Summertime is barbeque time. The coals are lit, the meat and vegetables are marinating, and it’s time to open something tasty to drink. But what to choose? The setting is casual and easy, the food simple and straightforward-nothing too fancy, but nonetheless, we’re sure it will be really, really good. So that’s just what I’m looking for in a wine to sip with my supper.
Let’s say we’re having a mixed grill tonight, with chicken, steak, and seared ahi served with grilled vegetables. Three bottles emerge as favorites: one light-bodied import and two fuller-bodied Santa Barbara County wines. As a group, they are moderately priced, extremely well made, and offer outstanding value for the money. Most importantly, they are each delicious, and all available locally. (In this case, prices are from The Winehound at 1221 Chapala Street; thewinehound.com.)
• 2005 Domaine de Pallus “Les penseees de Pallus” Chinon, $19.99: The classic red grape of Chinon in France’s Loire Valley is cabernet franc and this cuvee offers a very tasty example of the variety’s potential. Winemaker Bertrand Sourdais has some of the best vineyard sites in Chinon and that quality is very apparent here. Juicy plum and ripe raspberry fruits are embraced by an inviting, gravelly earthiness and fragrant whiff of fresh herbs. Relatively light bodied, the texture is smooth and supple, yet there is enough tannic backbone to support the fleshy fruit along with a subtle streak of acidity to refresh the palate. This is Chinon done in a modern style: clean and plumply fruity, yet its Loire Valley roots are clearly evident. In all, really lovely wine and, tonight, its lighter weight make it both a great aperitif as well as excellent match for the seared ahi. And remember, don’t be afraid of imports! Especially at the more modest end of the price scale, they very often offer the best value for your money. See rarewineco.com.
• Non-vintage Ojai Vineyard “Ojai Red” California, $15.99: Friendly as a Golden Retriever and abounding with sappy, berry-cobbler fruit, this non-vintage red hits a homerun as a crowd pleaser. The blend is made from barrels that did not quite make the final cut for Ojai’s single vineyard cuvees and may vary with each release, but generally includes pinot noir, syrah, and/or grenache combined to produce a delicious, fruit-forward elixir that offers great bang for your buck. The aromas are very fresh and primary, and the texture is soft and round. Barbequed chicken slathered in tangy sauce proved a great match for the succulent fruitiness of the wine. See ojaivineyard.com.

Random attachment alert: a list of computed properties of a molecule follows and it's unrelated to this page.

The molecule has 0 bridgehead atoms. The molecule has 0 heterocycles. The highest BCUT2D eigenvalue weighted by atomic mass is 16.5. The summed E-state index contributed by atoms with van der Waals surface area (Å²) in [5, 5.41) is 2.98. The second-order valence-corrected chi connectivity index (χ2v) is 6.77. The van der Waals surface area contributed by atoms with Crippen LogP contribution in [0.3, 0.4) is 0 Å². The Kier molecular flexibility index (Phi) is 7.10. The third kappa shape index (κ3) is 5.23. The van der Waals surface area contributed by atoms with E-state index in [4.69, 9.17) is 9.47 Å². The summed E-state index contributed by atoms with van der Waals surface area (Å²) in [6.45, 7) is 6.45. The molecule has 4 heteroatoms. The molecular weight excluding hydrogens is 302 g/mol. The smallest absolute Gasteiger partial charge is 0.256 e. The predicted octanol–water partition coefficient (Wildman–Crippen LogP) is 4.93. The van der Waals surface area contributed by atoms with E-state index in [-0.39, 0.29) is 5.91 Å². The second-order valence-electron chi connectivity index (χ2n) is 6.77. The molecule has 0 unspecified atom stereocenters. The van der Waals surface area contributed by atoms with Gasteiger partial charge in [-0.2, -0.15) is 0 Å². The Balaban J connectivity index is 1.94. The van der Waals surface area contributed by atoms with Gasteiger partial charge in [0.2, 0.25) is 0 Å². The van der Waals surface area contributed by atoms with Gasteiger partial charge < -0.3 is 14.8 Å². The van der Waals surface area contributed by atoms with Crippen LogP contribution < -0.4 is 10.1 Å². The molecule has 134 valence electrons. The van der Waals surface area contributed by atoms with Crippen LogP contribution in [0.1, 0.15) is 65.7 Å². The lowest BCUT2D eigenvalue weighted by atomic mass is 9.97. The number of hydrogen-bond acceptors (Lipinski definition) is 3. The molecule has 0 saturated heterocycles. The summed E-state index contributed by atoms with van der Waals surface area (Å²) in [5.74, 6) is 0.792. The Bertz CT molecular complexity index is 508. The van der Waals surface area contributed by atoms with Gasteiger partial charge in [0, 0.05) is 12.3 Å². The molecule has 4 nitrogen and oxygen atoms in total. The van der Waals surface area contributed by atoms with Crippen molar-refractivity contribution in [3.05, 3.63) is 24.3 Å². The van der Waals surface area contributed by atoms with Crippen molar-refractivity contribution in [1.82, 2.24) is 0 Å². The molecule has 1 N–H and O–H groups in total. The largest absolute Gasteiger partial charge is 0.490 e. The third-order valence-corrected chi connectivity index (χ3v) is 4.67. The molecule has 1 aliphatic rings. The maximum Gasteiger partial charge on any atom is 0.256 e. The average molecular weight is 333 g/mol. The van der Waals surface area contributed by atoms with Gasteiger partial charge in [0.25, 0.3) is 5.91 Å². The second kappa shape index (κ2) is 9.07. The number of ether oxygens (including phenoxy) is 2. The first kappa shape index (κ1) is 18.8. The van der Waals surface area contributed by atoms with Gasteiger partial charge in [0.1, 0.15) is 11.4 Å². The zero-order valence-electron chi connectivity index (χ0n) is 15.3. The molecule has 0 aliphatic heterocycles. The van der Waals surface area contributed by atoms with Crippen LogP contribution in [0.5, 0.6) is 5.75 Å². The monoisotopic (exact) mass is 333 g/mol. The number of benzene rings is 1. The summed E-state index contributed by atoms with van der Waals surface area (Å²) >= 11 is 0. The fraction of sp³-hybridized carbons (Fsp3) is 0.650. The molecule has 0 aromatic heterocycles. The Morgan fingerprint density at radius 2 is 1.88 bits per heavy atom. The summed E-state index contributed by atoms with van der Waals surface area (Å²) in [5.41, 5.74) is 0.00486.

• 2005 Beckmen Vineyards “Cuvee Le Bec” Santa Ynez Valley, $17.99: This classic “Rh’ne-style” blend is comprised of 53 percent grenache, 34 percent syrah, 8 percent mourvdre, and 5 percent counoise. It’s one of those “the sum is greater than the parts” kinds of wines, where careful blending adds dimension and increases complexity. Dark red and blackberry fruits mingle with a sprinkling of spice and hint of smoke and violets. Softly framed by finely grained tannins, its expansive palate presence and nicely persistent finish really show off the wine’s underlying quality. This is unquestionably juice for red meat. Its inviting smokiness and white pepper perfume are echoed in the savory charred character of the steak to mouthwatering effect. See beckmenvineyards.com